Prime Minister Gaston Browne has rejected as “inequitable” talk that Antigua & Barbuda alone should bear the cost of severance payments of all of the workers based here.

The majority of LIAT employees are based in Antigua & Barbuda, in excess of 300 of them.

Prime Minister Browne told parliament over the weekend that this could see the country paying close to $80 million dollars in severance.

St. Vincent Prime Minister Dr Ralph Gonsalves said one suggestion is for each shareholder government to bear the cost of its employees.

This would mean that St. Vincent would be just about $2 million and Barbados about $17 million with Antigua & Barbuda paying nearly 80 million.

Browne said any decision on severance payments should be based on shareholding, with Barbados being the majority shareholder of LIAT.

He said the employees in Antigua served the entire region and not just Antigua.

A meeting has been scheduled for July 31st to discuss winding up of LIAT. Government’s Chief of Staff Lionel Max Hurst said another meeting to discuss an alternative to the liquidation of LIAT was cancelled on Monday and has not been rescheduled.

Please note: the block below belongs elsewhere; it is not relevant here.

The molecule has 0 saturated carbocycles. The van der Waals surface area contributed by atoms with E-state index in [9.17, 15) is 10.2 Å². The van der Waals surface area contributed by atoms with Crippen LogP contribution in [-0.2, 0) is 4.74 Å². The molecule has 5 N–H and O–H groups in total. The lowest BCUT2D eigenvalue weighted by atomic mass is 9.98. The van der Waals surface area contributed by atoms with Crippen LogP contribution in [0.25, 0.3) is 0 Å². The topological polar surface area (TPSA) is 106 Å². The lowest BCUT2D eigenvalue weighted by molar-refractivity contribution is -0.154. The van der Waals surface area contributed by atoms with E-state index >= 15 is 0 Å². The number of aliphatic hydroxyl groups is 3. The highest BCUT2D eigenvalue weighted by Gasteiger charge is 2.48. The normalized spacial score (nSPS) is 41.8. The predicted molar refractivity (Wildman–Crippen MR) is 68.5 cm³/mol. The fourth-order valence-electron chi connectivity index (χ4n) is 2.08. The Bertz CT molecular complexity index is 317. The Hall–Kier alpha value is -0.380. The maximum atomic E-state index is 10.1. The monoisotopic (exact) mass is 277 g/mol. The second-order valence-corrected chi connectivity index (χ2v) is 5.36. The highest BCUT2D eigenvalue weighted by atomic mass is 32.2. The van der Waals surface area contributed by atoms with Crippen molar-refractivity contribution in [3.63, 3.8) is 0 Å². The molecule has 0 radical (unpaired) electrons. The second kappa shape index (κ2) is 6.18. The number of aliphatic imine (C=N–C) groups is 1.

(Source: Antigua News Room)


  1. No shareholder government is legally responsible for payments to workers. In fact it is illegal to pay anyone in preference to other creditors, some of who are preferential.

    All payments are the responsibility of the Receiver/Liquidator/Administrator. I doubt there will be anything left for the wages and severance to employees.

    Payment can only be made to employees by governments after the final liquidated payments to all the other creditors some of who are preferential. All payments will be on a non compulsory basis and governments can pay as much or as little as the decide to do, these payments will be nothing to do with the liquidator but employees will have to wait, perhaps for years for the final liquidation of LIAT. To pay employees by a shareholder government before the liquidation is complete and finished will be deemed giving them a pecuniary advantage over other and preferential shareholder and may well be a criminal offence.

    There is no legal responsibility for governments to pay employees wages, salaries, or severance. But employees may have a case against the directors and shareholders due to them trading when knowingly insolvent. If a court agrees and makes an order then the shareolder’s will be able to pay the employees sooner than waiting for the final liquidation.

  2. Further if payment is made via a court order it will benefit Antigua and Barbuda because it may be applied based on amount of shareholding. It cannot be right that any country should be responsible for more than another based on number of employees in a particular country, LIAT served all the shareholder countries and more influence on directors to continue trading whilst insolvent must have come via Ralph Gonsalves the shareholder chairman, the mouth.

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